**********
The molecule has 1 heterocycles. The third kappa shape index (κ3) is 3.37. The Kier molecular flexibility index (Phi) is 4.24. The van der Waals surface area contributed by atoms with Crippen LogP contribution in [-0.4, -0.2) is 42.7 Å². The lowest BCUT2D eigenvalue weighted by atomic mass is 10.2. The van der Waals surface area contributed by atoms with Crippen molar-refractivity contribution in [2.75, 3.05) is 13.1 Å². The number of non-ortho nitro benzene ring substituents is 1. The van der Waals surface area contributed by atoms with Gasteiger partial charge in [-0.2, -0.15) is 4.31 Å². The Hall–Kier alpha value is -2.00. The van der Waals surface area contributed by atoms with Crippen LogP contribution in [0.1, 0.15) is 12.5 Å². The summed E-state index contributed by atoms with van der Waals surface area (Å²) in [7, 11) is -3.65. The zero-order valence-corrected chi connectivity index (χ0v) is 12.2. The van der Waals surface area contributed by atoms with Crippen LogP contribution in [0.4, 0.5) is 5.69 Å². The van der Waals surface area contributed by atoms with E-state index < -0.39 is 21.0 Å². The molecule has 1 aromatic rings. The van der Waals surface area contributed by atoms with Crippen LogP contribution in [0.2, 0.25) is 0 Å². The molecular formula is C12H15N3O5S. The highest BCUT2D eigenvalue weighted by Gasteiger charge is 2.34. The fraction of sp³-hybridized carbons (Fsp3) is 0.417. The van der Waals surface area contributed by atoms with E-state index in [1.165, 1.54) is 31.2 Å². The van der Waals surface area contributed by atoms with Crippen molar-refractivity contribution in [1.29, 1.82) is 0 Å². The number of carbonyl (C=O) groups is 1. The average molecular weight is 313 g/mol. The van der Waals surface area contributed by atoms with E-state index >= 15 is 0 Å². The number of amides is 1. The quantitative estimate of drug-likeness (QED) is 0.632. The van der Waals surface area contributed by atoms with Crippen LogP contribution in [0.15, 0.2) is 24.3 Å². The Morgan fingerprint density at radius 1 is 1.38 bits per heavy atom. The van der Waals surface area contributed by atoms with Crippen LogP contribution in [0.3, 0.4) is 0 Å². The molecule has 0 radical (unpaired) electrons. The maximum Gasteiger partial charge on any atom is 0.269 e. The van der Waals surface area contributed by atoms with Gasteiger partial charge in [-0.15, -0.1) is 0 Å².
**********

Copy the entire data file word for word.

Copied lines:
The molecule has 1 heterocycles. The third kappa shape index (κ3) is 3.37. The Kier molecular flexibility index (Phi) is 4.24. The van der Waals surface area contributed by atoms with Crippen LogP contribution in [-0.4, -0.2) is 42.7 Å². The lowest BCUT2D eigenvalue weighted by atomic mass is 10.2. The van der Waals surface area contributed by atoms with Crippen molar-refractivity contribution in [2.75, 3.05) is 13.1 Å². The number of non-ortho nitro benzene ring substituents is 1. The van der Waals surface area contributed by atoms with Gasteiger partial charge in [-0.2, -0.15) is 4.31 Å². The Hall–Kier alpha value is -2.00. The van der Waals surface area contributed by atoms with Crippen LogP contribution in [0.1, 0.15) is 12.5 Å². The summed E-state index contributed by atoms with van der Waals surface area (Å²) in [7, 11) is -3.65. The zero-order valence-corrected chi connectivity index (χ0v) is 12.2. The van der Waals surface area contributed by atoms with Crippen LogP contribution in [0.4, 0.5) is 5.69 Å². The van der Waals surface area contributed by atoms with E-state index < -0.39 is 21.0 Å². The molecule has 1 aromatic rings. The van der Waals surface area contributed by atoms with Crippen LogP contribution in [0.2, 0.25) is 0 Å². The molecular formula is C12H15N3O5S. The highest BCUT2D eigenvalue weighted by Gasteiger charge is 2.34. The fraction of sp³-hybridized carbons (Fsp3) is 0.417. The van der Waals surface area contributed by atoms with E-state index in [1.165, 1.54) is 31.2 Å². The van der Waals surface area contributed by atoms with Crippen molar-refractivity contribution in [1.29, 1.82) is 0 Å². The number of carbonyl (C=O) groups is 1. The average molecular weight is 313 g/mol. The van der Waals surface area contributed by atoms with E-state index >= 15 is 0 Å². The number of amides is 1. The quantitative estimate of drug-likeness (QED) is 0.632. The van der Waals surface area contributed by atoms with Crippen LogP contribution in [0.15, 0.2) is 24.3 Å². The Morgan fingerprint density at radius 1 is 1.38 bits per heavy atom. The van der Waals surface area contributed by atoms with Crippen LogP contribution in [0.3, 0.4) is 0 Å². The molecule has 0 radical (unpaired) electrons. The maximum Gasteiger partial charge on any atom is 0.269 e. The van der Waals surface area contributed by atoms with Gasteiger partial charge in [-0.15, -0.1) is 0 Å².